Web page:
Ernie K-Doe scored one of the biggest hits (possibly the biggest) in the history of New Orleans RB with Mother-in-Law, a humorous lament that struck a chord with listeners of all stripes on its way to the top of both the pop and RB charts in 1961. The song proved to be K-Doe's only major success, despite several more minor hits that were equally infectious, yet he remained one of New Orleans' most inimitable personalities. Born Ernest Kador, Jr. in New Orleans in 1933, he began singing at age seven in the Baptist church where his father served as minister. During his teen years, Kador performed with local gospel groups like the Golden Chain Jubilee Singers and the Zion Travelers, when he was influenced chiefly by the Five Blind Boys of Mississippi. He entered and won talent competitions and became more interested in secular RB and blues, and at 17, he moved to Chicago with his mother and began performing at local clubs. Thanks to connections he made there, he got the chance to sing with the Flamingos and Moonglows, as well as the Four Blazes, a gig that earned him his first recording session in late 1953 for United.

Kador returned to New Orleans in 1954 and honed his flamboyant stage act at numerous local hangouts (including the famed Dew Drop Inn), both solo and as part of the vocal group the Blue Diamonds. The Blue Diamonds cut a couple of sides for Savoy in 1954, and the following year, Kador (still billed under his real name) recorded his first solo single, Do Baby Do, for Specialty. In 1957, he recorded a few more sides for Ember, as both Ernie Kado and Ernie K-Doe. Finally, in 1959, he caught on with the newly formed Minit label and hooked up with producer/songwriter/pianist/arranger/future legend Allen Toussaint. His first Minit single, Make You Love Me, flopped, but the follow-up, Hello My Lover, was a substantial regional hit, selling nearly 100,000 copies. K-Doe struck gold with 1961's Mother-in-Law, a Toussaint-penned tune on which K-Doe traded choruses with bass vocalist Benny Spellman. That, coupled with the playful cynicism of the lyrics, made for a rollicking good time in the best New Orleans RB tradition, and K-Doe was rewarded with a number one record on both the pop and RB charts. He toured the country and landed a few more follow-up hits -- Te-Ta-Te-Ta-Ta, I Cried My Last Tear, A Certain Girl (later covered by the Yardbirds), Popeye Joe -- but none approached the phenomenon of Mother-in-Law, and were more popular on the RB side.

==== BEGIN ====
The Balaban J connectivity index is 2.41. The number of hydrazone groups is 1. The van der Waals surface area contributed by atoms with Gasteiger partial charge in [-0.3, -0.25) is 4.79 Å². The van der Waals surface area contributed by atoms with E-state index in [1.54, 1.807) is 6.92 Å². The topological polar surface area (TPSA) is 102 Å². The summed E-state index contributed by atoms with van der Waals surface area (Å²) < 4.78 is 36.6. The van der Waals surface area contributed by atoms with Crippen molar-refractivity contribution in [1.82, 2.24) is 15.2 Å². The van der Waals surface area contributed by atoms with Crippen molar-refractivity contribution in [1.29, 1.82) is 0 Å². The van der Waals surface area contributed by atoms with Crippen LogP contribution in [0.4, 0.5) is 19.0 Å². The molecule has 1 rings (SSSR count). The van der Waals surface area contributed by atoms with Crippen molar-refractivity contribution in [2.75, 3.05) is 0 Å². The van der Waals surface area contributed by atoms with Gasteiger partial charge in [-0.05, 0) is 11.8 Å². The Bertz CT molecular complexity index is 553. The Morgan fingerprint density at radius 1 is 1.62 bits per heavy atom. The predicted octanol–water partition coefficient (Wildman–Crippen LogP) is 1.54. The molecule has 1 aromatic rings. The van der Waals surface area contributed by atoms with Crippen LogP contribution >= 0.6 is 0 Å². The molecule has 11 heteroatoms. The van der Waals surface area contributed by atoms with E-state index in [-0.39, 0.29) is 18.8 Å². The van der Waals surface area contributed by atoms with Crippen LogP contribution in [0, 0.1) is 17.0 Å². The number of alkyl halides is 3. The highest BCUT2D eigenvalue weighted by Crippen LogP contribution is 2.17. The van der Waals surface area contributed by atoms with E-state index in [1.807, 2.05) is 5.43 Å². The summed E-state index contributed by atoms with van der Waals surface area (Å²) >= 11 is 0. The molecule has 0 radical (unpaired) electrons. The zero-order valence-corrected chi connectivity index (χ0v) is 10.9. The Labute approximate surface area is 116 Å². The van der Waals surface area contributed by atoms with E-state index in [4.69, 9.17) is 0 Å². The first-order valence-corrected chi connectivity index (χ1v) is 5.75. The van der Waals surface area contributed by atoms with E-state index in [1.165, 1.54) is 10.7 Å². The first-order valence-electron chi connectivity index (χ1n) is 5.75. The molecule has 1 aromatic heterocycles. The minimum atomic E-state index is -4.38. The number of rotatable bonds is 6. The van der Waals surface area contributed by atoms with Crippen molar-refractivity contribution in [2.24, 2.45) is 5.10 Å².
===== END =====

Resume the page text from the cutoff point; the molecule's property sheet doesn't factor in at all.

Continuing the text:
Minit soon went under, and K-Doe followed Toussaint to the Instant label, but two 1964 singles failed to revive K-Doe's chart fortunes, partly because the early prime of New Orleans RB was fading as Motown gained prominence. Over the remainder of the '60s, K-Doe recorded for Peacock and Duke, landing two very minor RB chart entries in 1967 with Later for Tomorrow and Until the Real Thing Comes Along on the latter label. However, he had a difficult time adapting his loose, playful style to the RB trends of the day. He reunited with Toussaint for a brief period in the early '70s, to no avail, and drifted into a long period of alcoholism. Fortunately, K-Doe was able to reclaim some of his popularity around New Orleans when he began hosting a radio program in 1982, earning an audience with his wild antics and blatant self-promotion. In 1994, K-Doe opened his own club, Mother-in-Law Lounge, in New Orleans, and frequently performed there in the years to come, occasionally returning to the studio as well. He was inducted into the city's Music Hall of Fame in 1995 and generally acknowledged for his contributions up until his death from kidney and liver failure on July 5, 2001. ~ Steve Huey, Rovi

Ernie K Doe, "Mother-In-Law", rare TV appearance, 1996
A Certain Girl (2002 Digital Remaster; 24 Bit Mastering)
Hello My Lover
Ernie K-Doe - Te-Ta-Te-Ta-Ta (1961)
Mother-in-Law (2002 - Remaster)
Ernie K. Doe - Here Come The Girls
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